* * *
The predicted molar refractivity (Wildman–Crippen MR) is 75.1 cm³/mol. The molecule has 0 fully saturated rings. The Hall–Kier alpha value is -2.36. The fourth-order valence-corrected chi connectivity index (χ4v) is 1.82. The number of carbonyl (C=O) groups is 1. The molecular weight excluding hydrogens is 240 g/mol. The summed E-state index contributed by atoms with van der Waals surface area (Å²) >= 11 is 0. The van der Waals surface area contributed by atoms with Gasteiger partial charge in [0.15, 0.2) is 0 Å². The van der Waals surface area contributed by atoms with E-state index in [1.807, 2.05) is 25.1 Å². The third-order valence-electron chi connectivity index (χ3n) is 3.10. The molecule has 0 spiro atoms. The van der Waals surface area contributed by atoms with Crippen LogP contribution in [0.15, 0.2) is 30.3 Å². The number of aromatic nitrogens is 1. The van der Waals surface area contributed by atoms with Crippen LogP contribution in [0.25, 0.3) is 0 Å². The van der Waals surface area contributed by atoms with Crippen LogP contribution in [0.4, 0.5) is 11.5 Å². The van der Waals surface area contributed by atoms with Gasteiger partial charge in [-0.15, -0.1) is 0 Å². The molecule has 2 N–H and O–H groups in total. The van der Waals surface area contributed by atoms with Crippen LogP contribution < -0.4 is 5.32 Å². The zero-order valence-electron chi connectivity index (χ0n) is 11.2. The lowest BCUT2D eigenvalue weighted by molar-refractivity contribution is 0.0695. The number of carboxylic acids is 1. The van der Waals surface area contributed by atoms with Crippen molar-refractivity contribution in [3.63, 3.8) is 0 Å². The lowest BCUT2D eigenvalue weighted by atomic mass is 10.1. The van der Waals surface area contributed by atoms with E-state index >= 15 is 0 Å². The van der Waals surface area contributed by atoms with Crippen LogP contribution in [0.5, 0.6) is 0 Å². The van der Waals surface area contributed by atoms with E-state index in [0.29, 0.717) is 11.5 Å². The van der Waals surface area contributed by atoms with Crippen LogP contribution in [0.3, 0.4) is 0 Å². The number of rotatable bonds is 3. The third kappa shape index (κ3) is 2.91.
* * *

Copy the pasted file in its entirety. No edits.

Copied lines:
The predicted molar refractivity (Wildman–Crippen MR) is 75.1 cm³/mol. The molecule has 0 fully saturated rings. The Hall–Kier alpha value is -2.36. The fourth-order valence-corrected chi connectivity index (χ4v) is 1.82. The number of carbonyl (C=O) groups is 1. The molecular weight excluding hydrogens is 240 g/mol. The summed E-state index contributed by atoms with van der Waals surface area (Å²) >= 11 is 0. The van der Waals surface area contributed by atoms with Gasteiger partial charge in [0.15, 0.2) is 0 Å². The van der Waals surface area contributed by atoms with E-state index in [1.807, 2.05) is 25.1 Å². The third-order valence-electron chi connectivity index (χ3n) is 3.10. The molecule has 0 spiro atoms. The van der Waals surface area contributed by atoms with Crippen LogP contribution in [0.15, 0.2) is 30.3 Å². The number of aromatic nitrogens is 1. The van der Waals surface area contributed by atoms with Crippen LogP contribution in [0.25, 0.3) is 0 Å². The van der Waals surface area contributed by atoms with Crippen LogP contribution in [0.4, 0.5) is 11.5 Å². The van der Waals surface area contributed by atoms with Gasteiger partial charge in [-0.15, -0.1) is 0 Å². The molecule has 2 N–H and O–H groups in total. The van der Waals surface area contributed by atoms with Crippen LogP contribution < -0.4 is 5.32 Å². The zero-order valence-electron chi connectivity index (χ0n) is 11.2. The lowest BCUT2D eigenvalue weighted by molar-refractivity contribution is 0.0695. The number of carboxylic acids is 1. The van der Waals surface area contributed by atoms with Crippen molar-refractivity contribution in [3.63, 3.8) is 0 Å². The lowest BCUT2D eigenvalue weighted by atomic mass is 10.1. The van der Waals surface area contributed by atoms with E-state index >= 15 is 0 Å². The van der Waals surface area contributed by atoms with Crippen LogP contribution in [0.5, 0.6) is 0 Å². The van der Waals surface area contributed by atoms with E-state index in [0.29, 0.717) is 11.5 Å². The van der Waals surface area contributed by atoms with Crippen LogP contribution in [0.3, 0.4) is 0 Å². The number of rotatable bonds is 3. The third kappa shape index (κ3) is 2.91.